Monday, July 22, 2013

Life Decisions

Making critical decisions in your life can be hard.  I bring this up because Kelsey is graduating soon, and where she gets a job will have a HUGE impact on what we're doing with our lives 1, 5, or 10 years down the road.  Until now, I've been very adamant about moving from Portland to the Gorge and trying to find a decent house to live in, or some land to develop into a homestead.  That is still my top choice.

More and more frequently though, Kelsey has been telling me how awesome the unit she's doing her Integrative Practicum (IP) with is, and how she's positive they want to hire her as soon as she graduates.  Part of me is thinking "well sure, but I want to move to a smaller town, put roots down with good neighbors in a good area, and settle in."  Another part of me is thinking "ok, cool... that hospital pays more, it'll be nice for you to have a job lined up right away, and the fact that it pays more means we can buy more land more quickly."

It's a hard thing to decide what I want more, and what will be better for the both of us long term.  I'm not as happy with my current job as I'd like to be, and I'm not really a person who enjoys living in a city as big as Portland.  I spent most of my formative years on 5 acres in the middle of the Sonoran Desert, where the closest town was 12 miles away and only 26000 people (at the time, anyway).  The choicest piece of land Kelsey and I have found in the gorge so far is 15 acres, and about 10 miles out from Hood River, which is also around 25K people give or take 10 thousand, depending on whether it's tourist season or not.  That lifestyle appeals to me more than anything in the world, and it's hard to decide on the best way to get it.

Staying in Portland might be a smart sacrifice that leads to getting my land sooner, even if it means moving onto it later.  Is having land soon and only being able to visit it once or twice a month on my days off worth living in Portland and putting up with a job I don't care for all that much?  Would it be better to move to the area I want to be in sooner, and not buy land for a couple of years or more?  I don't really know the answer to these questions, but they plague me.

In the end, I don't get much say.  Where Kelsey lands a job depends on what hospital has job offers she's qualified for, and how well she interviews for them.  Kelsey tells me she's committed to getting a job in the Gorge if she can, and I appreciate that.  An extra $2/hr at a hospital in Portland won't make a world of difference (though it is a difference), so if she can get a job out there I'd likely appreciate it immensely.  My own job prospects in a smaller town might slow the acquisition of land somewhat, but having a slower pace of life in a small town I enjoy might be worth it, especially if I can do some of the domestic things I yearn for and contribute to our household bottom line in a way other than earning a paycheck.  If Kelsey ends up with a job in Portland, I guess I'll just grit my teeth, work my ass off at my current decent paying job, and try to buy land that better suits my dreams as soon as I can.  In the unlikely event the decision is up to me though, I no longer feel as certain about what I'd choose, or what would be the best choice for both of us.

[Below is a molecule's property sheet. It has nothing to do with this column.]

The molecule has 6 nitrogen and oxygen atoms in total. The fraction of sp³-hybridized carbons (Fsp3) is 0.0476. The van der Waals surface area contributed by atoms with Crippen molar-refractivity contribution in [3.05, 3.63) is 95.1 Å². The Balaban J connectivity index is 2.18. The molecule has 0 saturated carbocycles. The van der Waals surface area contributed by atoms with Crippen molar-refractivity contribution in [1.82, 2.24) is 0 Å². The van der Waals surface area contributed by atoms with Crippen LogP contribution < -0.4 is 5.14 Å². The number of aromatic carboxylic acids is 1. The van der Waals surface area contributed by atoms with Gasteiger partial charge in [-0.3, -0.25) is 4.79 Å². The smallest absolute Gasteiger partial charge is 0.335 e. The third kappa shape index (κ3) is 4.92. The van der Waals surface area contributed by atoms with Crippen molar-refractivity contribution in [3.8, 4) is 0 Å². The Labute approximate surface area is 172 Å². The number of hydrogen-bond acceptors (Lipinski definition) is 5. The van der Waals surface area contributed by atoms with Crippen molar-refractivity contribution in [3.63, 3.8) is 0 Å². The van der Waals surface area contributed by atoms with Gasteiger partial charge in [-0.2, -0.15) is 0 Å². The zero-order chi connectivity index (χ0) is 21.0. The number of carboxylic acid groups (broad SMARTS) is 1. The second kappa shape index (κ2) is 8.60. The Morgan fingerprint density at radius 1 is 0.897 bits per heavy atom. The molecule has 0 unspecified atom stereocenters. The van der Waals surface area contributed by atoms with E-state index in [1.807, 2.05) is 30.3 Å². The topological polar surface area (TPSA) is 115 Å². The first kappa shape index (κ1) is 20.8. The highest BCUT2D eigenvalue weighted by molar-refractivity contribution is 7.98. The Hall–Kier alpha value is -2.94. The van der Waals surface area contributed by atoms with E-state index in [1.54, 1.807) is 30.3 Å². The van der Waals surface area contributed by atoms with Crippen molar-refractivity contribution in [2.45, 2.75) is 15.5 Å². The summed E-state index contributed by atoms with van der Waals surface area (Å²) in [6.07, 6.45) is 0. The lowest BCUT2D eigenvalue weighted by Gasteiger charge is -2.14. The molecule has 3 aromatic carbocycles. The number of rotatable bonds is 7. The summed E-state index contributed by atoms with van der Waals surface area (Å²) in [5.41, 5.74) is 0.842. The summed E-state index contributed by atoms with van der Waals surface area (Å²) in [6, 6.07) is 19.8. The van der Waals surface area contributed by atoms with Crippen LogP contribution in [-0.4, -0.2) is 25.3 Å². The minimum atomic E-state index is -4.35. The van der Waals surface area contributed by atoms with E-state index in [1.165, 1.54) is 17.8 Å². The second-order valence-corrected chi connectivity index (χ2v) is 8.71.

Life is full of touch decisions.  Making the right one for yourself at any given moment might be pretty easy, but making a decision that is right for you now as well as 10, 20, or 50 years into the future is difficult.  I can foresee possibilities that make it such that the right decision for us now puts us into a bad situation some years down the road.  Add to this the fact that I put the additional pressure on myself to make the right decision not only for what is good for me in my lifetime, but also for what the needs of my 7th generation and beyond will be.  When I bring that into account, it's sometimes hard for me to wrap my head around it.  Will they care about some small 15-40 acre piece of land that I bought and tended, or will technology surpass anything permaculture can do and make my efforts seem ridiculous.  OR, will technology totally fail, environmental catastrophe rein, and make my efforts at permaculture nothing but tilting at windmills?  Will my 7th generation even come to pass, or will we degrade the environment so much that insects and microorganisms have a hard time getting by?  This Atlas crushing weight is the burden I put upon myself, because I feel that if I don't do it, I can't expect anyone else to... and we need as many people to bear it as we can.  Environmental degradation is not only far advanced, it's accelerating.  Ecosystems can only bear so much burden, and it's time we all chose to foster an ecosystem rather than burden one.  I just hope that the decisions and the chances Kelsey and I are presented with give us the opportunity to really do something about making a better future.

Thanks for reading.  If you have any advice for me, please chime in in the comment section.

1 comment:

  1. Hi, I thought you (and your readers) might be interested in our upcoming event! The second annual NW Homesteading Fair in Lyle, Wa (the Gorge).